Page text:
But the system works best when you have a direct view of the sky and the horizon. Even then, it might take 15 seconds to send a brief message. If you’re under light tree cover, a message could take over a minute. And you might not be able to send or receive any messages at all, if there is heavy foliage or other obstructions like mountains, canyons or tall structures.
So, keep your messages brief, and recognize it may take time for them to get through.
The service may not work north of 62° N latitude, for example northern Canada and Alaska. It also doesn’t currently work in American Samoa or Guam.
(It also won’t work if your phone was purchased in mainland China, Hong Kong or Macao.)
Since you’re connecting to specific satellites, which are whizzing across the sky above you at 24,000 kph (15,000 mph), the phone will tell you which direction to position it so you can connect.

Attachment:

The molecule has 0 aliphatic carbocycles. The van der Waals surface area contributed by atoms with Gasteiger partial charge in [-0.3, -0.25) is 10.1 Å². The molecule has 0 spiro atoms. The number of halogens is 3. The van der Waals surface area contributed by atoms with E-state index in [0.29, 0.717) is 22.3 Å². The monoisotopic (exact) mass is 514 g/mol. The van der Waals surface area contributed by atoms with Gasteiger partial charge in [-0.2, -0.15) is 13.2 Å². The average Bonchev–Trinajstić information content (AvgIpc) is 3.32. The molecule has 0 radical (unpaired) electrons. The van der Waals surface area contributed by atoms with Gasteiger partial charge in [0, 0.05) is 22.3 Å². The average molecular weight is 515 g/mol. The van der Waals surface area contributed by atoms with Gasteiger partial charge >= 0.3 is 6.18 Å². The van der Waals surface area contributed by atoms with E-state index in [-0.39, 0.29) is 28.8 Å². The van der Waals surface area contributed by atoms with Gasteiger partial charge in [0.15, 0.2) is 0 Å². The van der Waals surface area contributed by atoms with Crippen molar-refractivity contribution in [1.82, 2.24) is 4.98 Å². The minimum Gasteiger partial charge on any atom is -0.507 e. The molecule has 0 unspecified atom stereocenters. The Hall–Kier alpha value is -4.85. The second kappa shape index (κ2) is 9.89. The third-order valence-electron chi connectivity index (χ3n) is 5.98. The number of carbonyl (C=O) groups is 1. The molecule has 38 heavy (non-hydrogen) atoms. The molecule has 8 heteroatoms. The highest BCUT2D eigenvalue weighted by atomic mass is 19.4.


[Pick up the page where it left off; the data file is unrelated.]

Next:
Just hold the phone naturally in your hand—you don’t need to raise your arm up high. But don’t put the phone in your pocket or pack while you’re attempting to communicate via satellite.
The service is free for two years after activating your iPhone 14 or 14 Pro; Apple has yet to announce future pricing.
You can test the service out before you need to use it. Open the Settings app, tap Emergency SOS, tap Try Demo, and follow the instructions.
You can also share your Medical ID (if you’ve put it into your phone) and notify your emergency contacts (if you set those up beforehand), who can get a map of your location and a live transcript of every message you send to emergency services, so they can be kept up to date in real time.
The service currently supports Canadian French, American Spanish, and American English.
The Technology Behind the Service
Emergency telecommunications from remote landscapes had previously been dominated by dedicated satellite phones and satellite communicators like the inReach by Garmin, which uses the Iridium satellite network, and the SPOT X and other messenger devices by SPOT, which uses the Globalstar satellite network (Globalstar owns SPOT).